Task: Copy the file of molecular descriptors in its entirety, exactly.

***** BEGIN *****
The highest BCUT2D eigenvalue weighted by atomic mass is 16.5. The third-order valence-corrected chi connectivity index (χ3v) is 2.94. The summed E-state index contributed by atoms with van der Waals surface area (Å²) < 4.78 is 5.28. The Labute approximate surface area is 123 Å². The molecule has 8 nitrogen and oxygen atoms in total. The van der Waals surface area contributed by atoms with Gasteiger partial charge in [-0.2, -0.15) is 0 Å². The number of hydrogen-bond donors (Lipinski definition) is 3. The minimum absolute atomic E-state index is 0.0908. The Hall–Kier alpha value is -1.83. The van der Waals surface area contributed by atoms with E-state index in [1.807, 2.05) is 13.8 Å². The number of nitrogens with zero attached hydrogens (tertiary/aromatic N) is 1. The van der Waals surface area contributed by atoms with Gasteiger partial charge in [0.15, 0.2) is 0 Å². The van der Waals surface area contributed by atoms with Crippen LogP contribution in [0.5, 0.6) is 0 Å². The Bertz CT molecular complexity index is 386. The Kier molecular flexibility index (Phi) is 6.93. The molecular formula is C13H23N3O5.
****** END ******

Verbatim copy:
The highest BCUT2D eigenvalue weighted by atomic mass is 16.5. The third-order valence-corrected chi connectivity index (χ3v) is 2.94. The summed E-state index contributed by atoms with van der Waals surface area (Å²) < 4.78 is 5.28. The Labute approximate surface area is 123 Å². The molecule has 8 nitrogen and oxygen atoms in total. The van der Waals surface area contributed by atoms with Gasteiger partial charge in [-0.2, -0.15) is 0 Å². The number of hydrogen-bond donors (Lipinski definition) is 3. The minimum absolute atomic E-state index is 0.0908. The Hall–Kier alpha value is -1.83. The van der Waals surface area contributed by atoms with E-state index in [1.807, 2.05) is 13.8 Å². The number of nitrogens with zero attached hydrogens (tertiary/aromatic N) is 1. The van der Waals surface area contributed by atoms with Gasteiger partial charge in [0.15, 0.2) is 0 Å². The van der Waals surface area contributed by atoms with Crippen LogP contribution in [0.5, 0.6) is 0 Å². The Bertz CT molecular complexity index is 386. The Kier molecular flexibility index (Phi) is 6.93. The molecular formula is C13H23N3O5.